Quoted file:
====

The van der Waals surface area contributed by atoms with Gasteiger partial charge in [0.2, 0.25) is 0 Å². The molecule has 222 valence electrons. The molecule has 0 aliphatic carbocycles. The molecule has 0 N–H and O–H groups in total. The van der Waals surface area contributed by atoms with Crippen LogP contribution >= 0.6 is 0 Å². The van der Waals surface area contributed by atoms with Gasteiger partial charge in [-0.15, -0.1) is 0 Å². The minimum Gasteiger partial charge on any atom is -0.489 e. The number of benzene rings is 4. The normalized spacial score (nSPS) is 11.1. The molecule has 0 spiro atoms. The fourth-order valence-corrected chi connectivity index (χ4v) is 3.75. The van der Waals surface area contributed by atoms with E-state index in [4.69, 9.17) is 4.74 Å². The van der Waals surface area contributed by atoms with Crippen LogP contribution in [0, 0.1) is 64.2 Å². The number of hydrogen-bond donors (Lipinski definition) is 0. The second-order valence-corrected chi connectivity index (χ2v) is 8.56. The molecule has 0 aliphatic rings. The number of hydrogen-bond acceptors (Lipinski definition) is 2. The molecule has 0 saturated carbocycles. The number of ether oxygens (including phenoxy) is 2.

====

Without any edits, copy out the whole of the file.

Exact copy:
The van der Waals surface area contributed by atoms with Gasteiger partial charge in [0.2, 0.25) is 0 Å². The molecule has 222 valence electrons. The molecule has 0 aliphatic carbocycles. The molecule has 0 N–H and O–H groups in total. The van der Waals surface area contributed by atoms with Crippen LogP contribution >= 0.6 is 0 Å². The van der Waals surface area contributed by atoms with Gasteiger partial charge in [-0.15, -0.1) is 0 Å². The minimum Gasteiger partial charge on any atom is -0.489 e. The number of benzene rings is 4. The normalized spacial score (nSPS) is 11.1. The molecule has 0 spiro atoms. The fourth-order valence-corrected chi connectivity index (χ4v) is 3.75. The van der Waals surface area contributed by atoms with E-state index in [4.69, 9.17) is 4.74 Å². The van der Waals surface area contributed by atoms with Crippen LogP contribution in [0, 0.1) is 64.2 Å². The number of hydrogen-bond donors (Lipinski definition) is 0. The second-order valence-corrected chi connectivity index (χ2v) is 8.56. The molecule has 0 aliphatic rings. The number of hydrogen-bond acceptors (Lipinski definition) is 2. The molecule has 0 saturated carbocycles. The number of ether oxygens (including phenoxy) is 2.